Advice on Teaching with Paradigms Materials

by Elizabeth Gire

Over the last year, I've had the opportunity to do what amounts to a teaching apprenticeship in the Paradigms. I co-taught the first six “core” Paradigms with a group of amazing teachers, and gained some insights to what is needed for successful teaching with Paradigms materials. These insights make for good teaching practice generally but are particularly relevant in the Paradigms context.


You need to believe that what you're doing is effective and worthwhile. Paradigms materials call for behaviors (from both student and instructor) that go against the “standard” classroom norms. Instructors are asked to use toys as props, stand on furniture, act silly, and spend a lot of class time listening to what students are saying. Students are asked to speak aloud about their emerging understandings of difficult topics, make errors in front of others, act silly, and relinquish detailed note-taking as a record of classroom activities. In order to orchestrate unfamiliar norms, you have to have confidence because your students look to you for cues on how seriously to take the activities. You shouldn't do anything in the classroom that goes against your core beliefs about teaching and learning. To some extent, you are selling your course to the students so that they buy-in to what you're doing. It's much easier to sell something you believe in.

I want to say more about “you shouldn't do anything in the classroom that goes against your core beliefs about teaching and learning.” In my experience, most people have strong beliefs about what constitutes good teaching and what is required for learning (and that most teachers give preference to techniques that serve best the students who are similar to themselves). While you should be open to new ideas and techniques (especially those supported by education research), you should always feel like you're doing the best by your students. As an example, I personally don't believe that taking copious, detailed notes is a particularly effective way of learning, so I use the blackboard as a discussion space - jump around, use multiple colors, sometimes jot down something wrong that a student proposes for the consideration of the rest of the class - as opposed to an elegant transcription of my lecture notes. There are times when detailed notes are useful to students, but I'd rather spend class time on engaging students in a discussion because I think it's serving them better. If you try to do something significantly misaligned with your beliefs about teaching and learning, it will be very difficult to have a positive experience.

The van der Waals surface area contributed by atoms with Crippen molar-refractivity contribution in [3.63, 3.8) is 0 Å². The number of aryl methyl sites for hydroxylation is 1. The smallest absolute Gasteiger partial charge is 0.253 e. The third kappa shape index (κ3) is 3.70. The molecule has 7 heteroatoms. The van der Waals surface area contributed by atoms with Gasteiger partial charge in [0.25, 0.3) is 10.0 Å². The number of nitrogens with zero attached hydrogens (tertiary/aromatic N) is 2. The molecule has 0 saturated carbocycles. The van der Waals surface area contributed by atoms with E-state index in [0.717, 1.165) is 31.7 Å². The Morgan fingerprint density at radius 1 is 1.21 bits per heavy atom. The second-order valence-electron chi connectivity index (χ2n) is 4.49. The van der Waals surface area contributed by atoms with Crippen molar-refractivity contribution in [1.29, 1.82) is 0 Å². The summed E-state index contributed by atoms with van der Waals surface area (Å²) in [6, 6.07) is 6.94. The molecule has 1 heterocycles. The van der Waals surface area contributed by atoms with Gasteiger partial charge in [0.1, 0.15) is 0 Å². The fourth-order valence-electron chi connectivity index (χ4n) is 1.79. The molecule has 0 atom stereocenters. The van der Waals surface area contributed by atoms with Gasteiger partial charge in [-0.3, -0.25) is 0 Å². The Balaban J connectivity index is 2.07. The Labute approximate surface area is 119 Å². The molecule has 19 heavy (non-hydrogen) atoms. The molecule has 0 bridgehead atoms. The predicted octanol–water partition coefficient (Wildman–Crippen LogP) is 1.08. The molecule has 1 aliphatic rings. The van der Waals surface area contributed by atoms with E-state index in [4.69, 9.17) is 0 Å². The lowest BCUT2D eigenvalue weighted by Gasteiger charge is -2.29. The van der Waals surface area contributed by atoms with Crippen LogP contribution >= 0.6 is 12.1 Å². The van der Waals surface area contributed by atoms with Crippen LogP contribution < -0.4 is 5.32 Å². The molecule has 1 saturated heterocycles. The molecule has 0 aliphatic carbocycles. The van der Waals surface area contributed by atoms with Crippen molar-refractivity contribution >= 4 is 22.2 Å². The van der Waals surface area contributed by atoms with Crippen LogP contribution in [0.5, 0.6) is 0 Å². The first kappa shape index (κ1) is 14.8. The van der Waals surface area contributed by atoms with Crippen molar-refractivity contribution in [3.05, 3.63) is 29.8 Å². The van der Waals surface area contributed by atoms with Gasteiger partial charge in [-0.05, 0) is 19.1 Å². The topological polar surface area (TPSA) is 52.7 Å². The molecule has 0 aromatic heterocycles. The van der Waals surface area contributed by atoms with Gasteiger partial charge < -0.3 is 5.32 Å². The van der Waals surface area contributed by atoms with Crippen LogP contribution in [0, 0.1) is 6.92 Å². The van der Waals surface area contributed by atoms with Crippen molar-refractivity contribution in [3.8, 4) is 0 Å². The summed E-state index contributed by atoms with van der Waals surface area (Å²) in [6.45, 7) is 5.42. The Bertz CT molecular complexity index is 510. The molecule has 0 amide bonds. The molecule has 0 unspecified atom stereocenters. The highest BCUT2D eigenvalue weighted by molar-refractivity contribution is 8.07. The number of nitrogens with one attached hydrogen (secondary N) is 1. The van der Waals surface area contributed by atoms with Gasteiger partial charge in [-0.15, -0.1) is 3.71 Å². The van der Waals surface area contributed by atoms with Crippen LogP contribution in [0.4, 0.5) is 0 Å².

Listen and Watch

A major result from cognitive science is that people's emerging understandings of a new idea are influenced by what they already know. This means that in order to instruct well, you need to know what it is that your students think. There are numerous ways going about this and I will discuss three. The first is years of experience - excellent, but not very helpful to new teachers or when you're teaching something new. The second is to make assumptions based on your own educational experiences. This can be immensely helpful but be careful - everyone has different experiences, there are probably many differences between how you were and how your students are. Plus, you probably won't be able to remember exactly what your ideas used to be. The best way to know what your students think is to ask them and listen to what they say. This can be done in office hours, but there, the sampling is small. Employing “active engagement” techniques helps accomplish this in class with a larger number of students.